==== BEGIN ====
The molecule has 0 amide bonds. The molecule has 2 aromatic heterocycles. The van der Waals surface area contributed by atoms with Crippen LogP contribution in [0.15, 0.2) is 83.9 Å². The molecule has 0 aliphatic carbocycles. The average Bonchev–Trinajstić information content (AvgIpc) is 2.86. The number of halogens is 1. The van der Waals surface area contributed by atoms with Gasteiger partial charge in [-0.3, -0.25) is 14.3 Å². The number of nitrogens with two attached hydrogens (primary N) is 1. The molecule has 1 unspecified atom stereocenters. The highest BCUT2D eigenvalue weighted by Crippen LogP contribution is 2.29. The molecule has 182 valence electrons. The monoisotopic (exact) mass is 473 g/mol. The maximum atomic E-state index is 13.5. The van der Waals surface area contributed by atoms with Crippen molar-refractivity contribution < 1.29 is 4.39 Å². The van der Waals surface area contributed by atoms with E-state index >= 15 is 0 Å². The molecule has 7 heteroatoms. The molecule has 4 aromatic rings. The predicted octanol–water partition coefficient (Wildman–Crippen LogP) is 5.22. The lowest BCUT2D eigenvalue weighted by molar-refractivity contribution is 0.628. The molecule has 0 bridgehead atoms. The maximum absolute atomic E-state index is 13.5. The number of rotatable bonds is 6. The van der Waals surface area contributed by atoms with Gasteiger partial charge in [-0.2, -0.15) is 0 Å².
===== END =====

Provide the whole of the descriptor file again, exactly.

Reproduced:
The molecule has 0 amide bonds. The molecule has 2 aromatic heterocycles. The van der Waals surface area contributed by atoms with Crippen LogP contribution in [0.15, 0.2) is 83.9 Å². The molecule has 0 aliphatic carbocycles. The average Bonchev–Trinajstić information content (AvgIpc) is 2.86. The number of halogens is 1. The van der Waals surface area contributed by atoms with Gasteiger partial charge in [-0.3, -0.25) is 14.3 Å². The number of nitrogens with two attached hydrogens (primary N) is 1. The molecule has 1 unspecified atom stereocenters. The highest BCUT2D eigenvalue weighted by Crippen LogP contribution is 2.29. The molecule has 182 valence electrons. The monoisotopic (exact) mass is 473 g/mol. The maximum atomic E-state index is 13.5. The van der Waals surface area contributed by atoms with Crippen molar-refractivity contribution < 1.29 is 4.39 Å². The van der Waals surface area contributed by atoms with E-state index >= 15 is 0 Å². The molecule has 7 heteroatoms. The molecule has 4 aromatic rings. The predicted octanol–water partition coefficient (Wildman–Crippen LogP) is 5.22. The lowest BCUT2D eigenvalue weighted by molar-refractivity contribution is 0.628. The molecule has 0 bridgehead atoms. The maximum absolute atomic E-state index is 13.5. The number of rotatable bonds is 6. The van der Waals surface area contributed by atoms with Gasteiger partial charge in [-0.2, -0.15) is 0 Å².